Research Topic

Marine Litter Windrows

About this Research Topic

While many pictures and videos show dense rafts of floating litter on the world oceans, research typically overlooks the phenomena of litter accumulation at the sub-mesoscale (on the order of one of kilometer horizontally). The small patches of litter usually measure tens or hundreds of meters in length but ...

While many pictures and videos show dense rafts of floating litter on the world oceans, research typically overlooks the phenomena of litter accumulation at the sub-mesoscale (on the order of one of kilometer horizontally). The small patches of litter usually measure tens or hundreds of meters in length but may extend over a few kilometers. They are awkward to study because they are very scattered and ephemeral, having evolutionary times that could be in the order of hours or few days. The present Research Topic aims to bring the attention on these spots of pollution, which we call litter windrows, in line with the traditional terminology used to refer the floating rafts of seafoam, algae and natural debris found on the ocean.

Typical ship surveys studying litter pollution rely on net trawling or visual counts over random line transects about one or more kilometers long, regardless the heterogeneity at smaller scale. Globally, the highest concentrations of floating macro-litter (> 2 cm in size) reported from the transect methods are on the order of 1 item per 1000 m2. However, we are aware that that macro-litter concentration easily reaches several orders of magnitude greater into the litter windrows. Such high litter densities may afford unique opportunities for the remote-sensing monitoring or for conducting mitigating actions. Furthermore, like the surface aggregations of plankton and natural debris, the now common litter windrows might act as attractants of marine life and hot spots of interaction between litter and organisms. Detection and monitoring of litter windrows might help to prevent contamination by litter of sensitive areas, whether by their natural value (e.g., marine protected areas) or economic activity (e.g., tourism, aquaculture, fishing).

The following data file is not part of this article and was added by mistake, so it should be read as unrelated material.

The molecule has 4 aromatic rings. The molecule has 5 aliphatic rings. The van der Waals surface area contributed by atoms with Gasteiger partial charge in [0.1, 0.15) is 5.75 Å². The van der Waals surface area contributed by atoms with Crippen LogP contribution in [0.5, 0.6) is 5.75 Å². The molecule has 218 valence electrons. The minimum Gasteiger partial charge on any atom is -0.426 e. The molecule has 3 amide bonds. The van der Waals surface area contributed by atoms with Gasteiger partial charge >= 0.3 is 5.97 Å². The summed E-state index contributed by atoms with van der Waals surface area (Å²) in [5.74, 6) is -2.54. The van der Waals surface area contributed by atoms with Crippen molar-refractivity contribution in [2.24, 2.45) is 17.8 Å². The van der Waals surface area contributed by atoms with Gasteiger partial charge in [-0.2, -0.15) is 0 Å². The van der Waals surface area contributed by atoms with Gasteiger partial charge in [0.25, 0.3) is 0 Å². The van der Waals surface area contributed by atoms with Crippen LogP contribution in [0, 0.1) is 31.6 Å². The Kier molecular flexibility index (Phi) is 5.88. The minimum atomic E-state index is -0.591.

From this Research Topic, we aim to promote multi and interdisciplinary research orientated towards the marine litter windrows as study target. Contributions might for instance provide insight into:

• Best methods for the detection, monitoring and sampling of micro- and macro-litter windrows
• Experimental manipulations simulating litter windrows
• Loading, compositions and concentrations of litter and natural debris inside and outside windrows
• Shapes and spatial patterns of litter windrows (dimensions, spatial arrangement, spacing, vertical extent)
• Formation times, persistence and mobility of litter windrows
• When (e.g. seasonality) and where litter windrows form
• Environmental conditions and mechanisms responsible for their formation
• Interactions between organisms (e.g. jellyfish, large predators) and litter windrows
• Experiences of cleanups of floating macro-litter
• Explorations to remotely sense litter windrows using satellites, planes, drones or other platforms

Dr. Arias is employed by ARGANS Ltd. The other Topic Editors declare no competing interests with regards to the Research Topic theme.


Keywords: Marine litter, Floating plastic, Sub-mesoscale, Remote Sensing, Waste management, Ocean Cleanup


Important Note: All contributions to this Research Topic must be within the scope of the section and journal to which they are submitted, as defined in their mission statements. Frontiers reserves the right to guide an out-of-scope manuscript to a more suitable section or journal at any stage of peer review.

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Submission Deadlines

31 October 2020 Manuscript

Participating Journals

Manuscripts can be submitted to this Research Topic via the following journals:

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Topic Editors

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Submission Deadlines

31 October 2020 Manuscript

Participating Journals

Manuscripts can be submitted to this Research Topic via the following journals:

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